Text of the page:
Friday

16th Apr 2021

National interests creating tension in EU commission

  • Despite their mandate to serve Europe as a whole, commissioners are known for their frequent defence of national interests (Photo: Pierre Metivier)

A group of EU commissioners from smaller member states is growing increasingly angry with a number of their larger-state colleagues, perceiving their actions as being driven by national interests rather than the greater European good.

"We have sworn in front of the European Court not to work for our national governments back home and I am taking it seriously," a frustrated commissioner from a smaller EU country said in an off-the-record conversation last week.

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"Of course it is much easier when you come from a small member state where national leaders don't really attempt to influence the course of EU history," the commissioner added.

The implication that EU legislation is subject to the whims of powerful national capitals such as Berlin, Paris or Rome is nothing new. But the financial crisis and an enlarged union with greater powers for the Brussels-based institutions are all contributing to growing pressure, say seasoned observers.

"The bigger the EU becomes the more it becomes intergovernmental and the more the commission is regarded as an executive secretariat for the council," says Belgian MEP Derk Jan Eppink, a member of the European Conservatives and Reformists group in parliament.

Author of Life of a European Mandarin – Inside the Commission, Mr Eppink previously worked in the cabinets of former commissioner Frits Bolkestein and subsequently that of Siim Kallas.

"Commissioners from larger member states frequently feel they have to produce the goods for their governments back home, while those from smaller countries realise they don't have the capacity to do this," he said, pointing to former commissioner Gunter Verheugen's willingness to stand up for German industry.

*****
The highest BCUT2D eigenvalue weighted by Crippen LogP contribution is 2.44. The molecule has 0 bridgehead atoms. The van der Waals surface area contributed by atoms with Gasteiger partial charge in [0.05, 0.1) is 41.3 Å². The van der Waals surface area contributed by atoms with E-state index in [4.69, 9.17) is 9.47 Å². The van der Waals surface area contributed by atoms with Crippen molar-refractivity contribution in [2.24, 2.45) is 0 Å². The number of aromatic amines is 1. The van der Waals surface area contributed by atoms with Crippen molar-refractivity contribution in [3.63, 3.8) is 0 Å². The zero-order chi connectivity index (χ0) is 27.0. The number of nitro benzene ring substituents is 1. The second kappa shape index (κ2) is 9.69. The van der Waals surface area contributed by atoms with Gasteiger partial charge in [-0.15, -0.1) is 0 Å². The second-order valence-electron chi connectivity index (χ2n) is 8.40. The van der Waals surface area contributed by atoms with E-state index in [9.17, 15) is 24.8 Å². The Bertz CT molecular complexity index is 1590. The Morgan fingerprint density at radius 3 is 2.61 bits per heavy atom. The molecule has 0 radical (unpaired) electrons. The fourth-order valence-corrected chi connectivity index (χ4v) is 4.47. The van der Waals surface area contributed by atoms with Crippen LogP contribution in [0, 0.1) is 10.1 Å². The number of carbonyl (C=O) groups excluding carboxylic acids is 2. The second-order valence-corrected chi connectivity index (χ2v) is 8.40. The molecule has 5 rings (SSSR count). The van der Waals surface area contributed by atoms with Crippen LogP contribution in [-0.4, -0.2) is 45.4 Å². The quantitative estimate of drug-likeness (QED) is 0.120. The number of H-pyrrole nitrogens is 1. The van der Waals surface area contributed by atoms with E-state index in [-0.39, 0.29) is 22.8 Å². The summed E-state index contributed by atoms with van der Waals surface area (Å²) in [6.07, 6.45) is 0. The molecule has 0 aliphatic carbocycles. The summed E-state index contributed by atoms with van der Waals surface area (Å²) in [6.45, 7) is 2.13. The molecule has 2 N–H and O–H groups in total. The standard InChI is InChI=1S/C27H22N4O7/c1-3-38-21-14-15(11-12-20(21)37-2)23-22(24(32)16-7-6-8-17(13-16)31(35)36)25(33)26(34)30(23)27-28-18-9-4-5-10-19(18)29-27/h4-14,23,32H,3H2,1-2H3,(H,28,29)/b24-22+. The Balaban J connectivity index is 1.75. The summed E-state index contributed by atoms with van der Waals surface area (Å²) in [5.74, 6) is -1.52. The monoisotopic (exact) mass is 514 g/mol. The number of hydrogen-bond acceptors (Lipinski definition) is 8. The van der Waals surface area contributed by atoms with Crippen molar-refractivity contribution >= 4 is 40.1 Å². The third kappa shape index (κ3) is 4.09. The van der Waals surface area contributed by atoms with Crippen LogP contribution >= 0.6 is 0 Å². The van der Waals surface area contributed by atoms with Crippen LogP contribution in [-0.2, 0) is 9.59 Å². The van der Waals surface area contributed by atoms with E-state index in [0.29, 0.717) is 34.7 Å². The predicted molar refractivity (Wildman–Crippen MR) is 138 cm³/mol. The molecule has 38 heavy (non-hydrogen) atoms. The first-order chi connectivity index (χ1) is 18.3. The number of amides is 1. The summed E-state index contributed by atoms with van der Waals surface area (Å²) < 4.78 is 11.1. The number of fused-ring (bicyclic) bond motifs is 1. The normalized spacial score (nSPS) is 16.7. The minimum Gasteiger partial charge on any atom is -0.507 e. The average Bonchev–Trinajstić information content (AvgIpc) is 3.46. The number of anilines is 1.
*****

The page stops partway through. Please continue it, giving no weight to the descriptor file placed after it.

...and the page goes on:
Another official identified issues of public procurement, state aid and EU infringement cases as areas where national lobbying is frequently intense.

"Senior Italian officials within the commission are known for arguing their national case overtly," the contact said. The source added that the practice of defending a member state view is not necessarily "anti-European," as it can prevent blockages further down the EU legislative pipeline.

Targeting Barroso

Commission chief Jose Manuel Barroso's presidential style of running the EU executive - compared to the more prime ministerial approach adopted by his predecessor Romano Prodi – has reportedly led to greater lobbying efforts to gain his attention.

"Mr Barroso can stop a piece of legislation or push it through, so big member states will try to catch his ear," said Mr Eppink.

"When it doesn't happen they let him know about it," he added, pointing to the recent Roma squabble, in which Mr Barroso is seen as having backed down after French President Nicolas Sarkozy voiced his anger over the commission's approach to France at a recent EU summit.

A number of commissioners are also known to be furious with Mr Barroso's recent attempts – under intense pressure from Germany - to stall an EU initiative to phase out subsidies to loss-making coal mines by 2014.

Special chefs

While clashes during the weekly college meetings are not unknown, the real shouting matches frequently take place at gatherings of the commission "special chefs" - officials in each of the 27 cabinets in charge of a certain area.

These highly political meetings take place roughly one week before the college adopts a given proposal, with participants keen to secure all-important last minute changes according to their masters' wills.

Based in Brussels, member state permanent representations to the EU are known to play a key role in national lobbying efforts, frequently preparing notes for the cabinet of 'their' commissioner, outlining which position officials should take on a particular issue.

Not all capitals get their way however, with a change of government back home frequently leaving the new administration with a commissioner from a different political family who may be less inclined to adopt the national line.

As such, commission vice president Catherine Ashton – a Labour politician - could be less likely to listen to the new Tory-Liberal administration in London. Sources say Dutch commissioner Neelie Kroes is among those who rarely take direct orders from back home.

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